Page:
Athletics are a key feature of the high-school experience for most American youth, whether they are athletes or spectators. As of 2009, 38% of high-school seniors were involved in team sports, according to the U.S. Department of Education. The National Federation of State High School Associations announced in late 2014 that sports participation reached a record high of 7.8 million high-school students for the 2013-14 academic year.
While high-school athletics continue to be one of the most popular extracurricular activities for today’s teens, public school districts sometimes struggle to fund such programs. In School Board meetings and government gathering spaces across the country, educators, community leaders and others have debated the benefits and consequences of school-sponsored sports, which often must compete against academic programs for at least a portion of their funding. In recent years, some school districts wrestling with budget constraints have cut back on their sports programs or considered eliminating them completely. Meanwhile, numerous academic studies have explored the issue of student physical activity more broadly, including its effect on children’s mental health and academic outcomes. A 2012 report published in the Journal of the American Medical Association, Pediatrics offers a review of 14 studies related to student physical activity and concludes that there is a positive relationship between physical activity and academic performance.
A 2015 report published in the Journal of Leadership and Organizational Studies, “Sports at Work: Anticipated and Persistent Correlates of Participation in High School Athletics,” adds new insights into this issue. Authors Kevin M. Kniffin and Brian Wansink of Cornell University and Mitsuru Shimizu of Southern Illinois University completed two complementary studies to try to gauge whether former student-athletes make better employees. For the first study, 66 adults were asked questions about how they perceive people who participated in different extracurricular activities while in high school. The second study used data from the 2000 University of Illinois Veterans Survey, which collected a variety of information from 931 World War II veterans, to determine how participation in youth sports may have influenced these veterans’ career paths, leadership skills and the likelihood that they volunteer and donate to charity.
Key findings of the first study include:
- People tend to expect former student-athletes to display higher levels of leadership, self-confidence and self-respect than former students who participated in the school band or school yearbook club during high school.
- People tend to expect former student-athletes to be less generous in terms of doing volunteer work and donating to charity when compared to former students who had been involved with the school band or the school yearbook.
- There were no significant differences in how study participants perceived the time management skills of former students who had been involved in sports, the school band or school yearbook.
Key findings of the second study include:
- Of the veterans who were surveyed, those who played at least one varsity sport in high school tended to rate higher scores in categories related to leadership, self-confidence and self-respect than those who did not.
- Former student-athletes were more likely to report that they do volunteer work and donate money to various organizations more than 55 years after graduating high school.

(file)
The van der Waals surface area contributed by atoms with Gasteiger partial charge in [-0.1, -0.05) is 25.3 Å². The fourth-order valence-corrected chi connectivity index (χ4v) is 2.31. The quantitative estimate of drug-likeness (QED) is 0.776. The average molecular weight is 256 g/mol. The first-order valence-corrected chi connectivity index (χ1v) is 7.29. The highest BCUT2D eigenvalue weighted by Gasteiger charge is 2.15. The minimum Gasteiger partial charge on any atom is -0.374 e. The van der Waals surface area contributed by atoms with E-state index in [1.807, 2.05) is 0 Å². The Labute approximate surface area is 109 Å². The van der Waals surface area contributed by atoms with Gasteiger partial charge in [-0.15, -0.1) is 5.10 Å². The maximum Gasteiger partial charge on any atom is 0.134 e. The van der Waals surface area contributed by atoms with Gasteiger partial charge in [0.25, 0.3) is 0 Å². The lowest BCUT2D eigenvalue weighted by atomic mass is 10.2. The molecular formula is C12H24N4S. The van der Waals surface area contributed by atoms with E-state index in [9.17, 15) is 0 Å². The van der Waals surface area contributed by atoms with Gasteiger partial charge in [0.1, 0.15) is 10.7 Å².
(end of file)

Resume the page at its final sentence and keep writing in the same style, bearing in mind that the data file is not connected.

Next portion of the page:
- A larger proportion of former student-athletes reported having had careers in “upper management.”
This report builds on prior research and suggests that participating in youth sports might influence the development of certain desirable skills and values. The authors recommend that questions about participation in youth sports be included in job interviews — even for candidates who are relatively far removed from high school — as such participation might have important implications for a person’s leadership capacity and other personality traits. The authors caution, however, that former athletes might be preferred for these reasons even though such qualities might not be necessary for the job in question. The study highlights the need for closer attention to the relevance of sports in the workplace and the activities of older populations. “Our studies address a surprising dearth of systematic study on the relevance of participation in youth sports for early-career selection preferences as well as late-in-life leadership, personality, and behavior,” the authors state. “Given the popular importance of sports in many people’s lives, closer attention is overdue for understanding sports’ roles in the workplace and beyond — including late-in-life charitable giving and voluntarism.”
Related research: A July 2015 report in the Journal of Adolescent Health, “High School Sports Involvement Diminishes the Association Between Childhood Conduct Disorder and Adult Antisocial Behavior,” indicates that participating in high school sports may help disrupt antisocial behavior that begins in childhood and adolescence. An April 2015 report in Global Pediatric Health, “Reported Sports Participation, Race, Sex, Ethnicity, and Obesity in U.S. Adolescents From NHANES Physical Activity,” explores the relationship between participation in different types of athletic activities and adolescent obesity. A 2013 report in the Journal of Pediatrics, “Incidence of Sports-Related Concussion among Youth Football Players Aged 8-12 Years,” looks at the prevalence and causes of medically-diagnosed concussions among male football players in western Pennsylvania during the 2011 youth football season.
Keywords: sports, athletics, education, achievement, sports and academics, youth sports, youth athletics, student athletes, obesity, competitive sports, football